The Christ-encomium of Philippians 2:6-11 and “Christian” formation

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It was put to me by Crispin Fletcher-Louis on Facebook that my argument about being—or rather not being—transformed into the image of Christ is at odds with the general scholarly view these days that the so-called “Christ-hymn” of Philippians 2:6–11 is “determinative of Christian identity at every stage”. The objection is basically that Paul makes the story of Jesus’ suffering and vindication a universal model for Christian formation and ethics. Christian faith is inescapably cruciform. Crispin certainly knows a thing or two about these matters, but I will try to explain why I disagree.

First, a quick review of my argument about Christlikeness.

In the Gospels Jesus calls, trains and empowers a group of disciples to proclaim to Israel that the kingdom of God is at hand, and to attest to the truth of that proclamation by healing the sick and casting out unclean spirits. The end-point for the mission will be the destruction of Jerusalem and the temple, which will constitute judgment on sinful Israel and the deliverance, vindication and reward of the faithful servants. As far as the narrative goes, the ethic and praxis inculcated in this group—in the Sermon on the Mount, for example—are confined to and determined by this specific eschatological purpose.

Modern readers have a hard time registering the prominence, urgency and realism of Paul’s apocalyptic vision.

I make the same basic claim for the mission of Paul to the nations. The main contextual differences are 1) that the eschatological horizon has widened to include judgment on “the Greek” and not on “the Jew” only (cf. Rom. 2:9-10), and 2) that it is not only itinerant Jewish disciples but also local communities of believing Jews and/or Gentiles, patiently formed by the apostles, which must bear witness to the coming judgment and rule of YHWH, through his Son, over the nations.

I think that this distinction is consistent both with the historical character of the prophetic testimony of scripture as a whole and with expectations diversely expressed in non-biblical Jewish writings.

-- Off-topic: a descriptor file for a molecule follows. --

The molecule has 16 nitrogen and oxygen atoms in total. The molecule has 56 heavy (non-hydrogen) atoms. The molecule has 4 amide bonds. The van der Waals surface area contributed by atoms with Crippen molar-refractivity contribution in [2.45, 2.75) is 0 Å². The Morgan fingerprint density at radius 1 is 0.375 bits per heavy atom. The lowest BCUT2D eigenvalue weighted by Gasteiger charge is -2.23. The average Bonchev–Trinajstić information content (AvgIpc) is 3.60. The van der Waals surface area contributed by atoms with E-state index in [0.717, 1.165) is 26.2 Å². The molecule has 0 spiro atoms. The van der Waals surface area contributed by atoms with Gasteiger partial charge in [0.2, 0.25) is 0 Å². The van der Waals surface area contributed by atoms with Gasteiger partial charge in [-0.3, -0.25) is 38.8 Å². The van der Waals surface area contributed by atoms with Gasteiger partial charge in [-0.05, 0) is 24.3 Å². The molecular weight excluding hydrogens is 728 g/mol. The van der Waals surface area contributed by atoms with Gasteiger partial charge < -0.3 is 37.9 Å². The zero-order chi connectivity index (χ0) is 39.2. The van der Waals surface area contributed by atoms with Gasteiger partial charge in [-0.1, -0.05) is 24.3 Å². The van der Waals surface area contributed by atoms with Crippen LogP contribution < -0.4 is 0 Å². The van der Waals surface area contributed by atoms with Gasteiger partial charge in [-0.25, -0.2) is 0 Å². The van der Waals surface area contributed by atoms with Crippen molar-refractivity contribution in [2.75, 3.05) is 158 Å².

The model of Christlikeness—being conformed to / transformed into the image of Christ—is applied in the context of these overlapping missions.

First, the disciples had to take up their own crosses and follow Jesus, in the hope of being vindicated with him when the Son of Man came in his glory (eg. Mk. 8:34-9:1). They would be treated in the same way that their master had been treated (Matt. 10:24–25).

Secondly, insofar as they shared more or less literally in the sufferings and dying of Christ, with the hope of being raised if necessary and glorified with him, the apostles and the saints, scattered across the empire, are conformed to his image and he becomes the first among many martyred brethren (Rom. 8:17, 29).

The eschatological outlook of Philippians

Philippians, I suggest, shares the restricted eschatological outlook of the apostolic mission to the nations. The parenesis of the letter—the practical-ethical material—is framed by the idea that God has begun a good work in them which he will bring “to completion at the day of Jesus Christ” (1:6; cf. 1:10; 2:12-13, 16). Modern readers have a hard time registering the prominence, urgency and realism of Paul’s apocalyptic vision.

Their job is to shine as lights in the world, holding fast to the word of life, until the day of Christ (2:15-16). The phrase “crooked and twisted generation” in this passage may reference the current generation of Jews—Paul is clearly quoting Deuteronomy 32:5: “blemished children, not his, have sinned, a generation, crooked and perverse” (Deut. 32:5 LXX). But regardless, the language suggests that he has the immediate historical context in mind.

The “day of Jesus Christ”, in my view, is not equivalent to the final judgment and remaking of heaven and earth that we find in Revelation 20:11-21:8. It was the day when Jesus would be revealed to the pagan nations and confessed as Lord. This is perhaps not explicit in Philippians, but we are repeatedly made aware of a contrary imperial setting, and more importantly the allusion to Isaiah 45:22-23 in Philippians 2:10-11 points to the realisation of a regional-political rather than cosmic vision of the kingdom of God.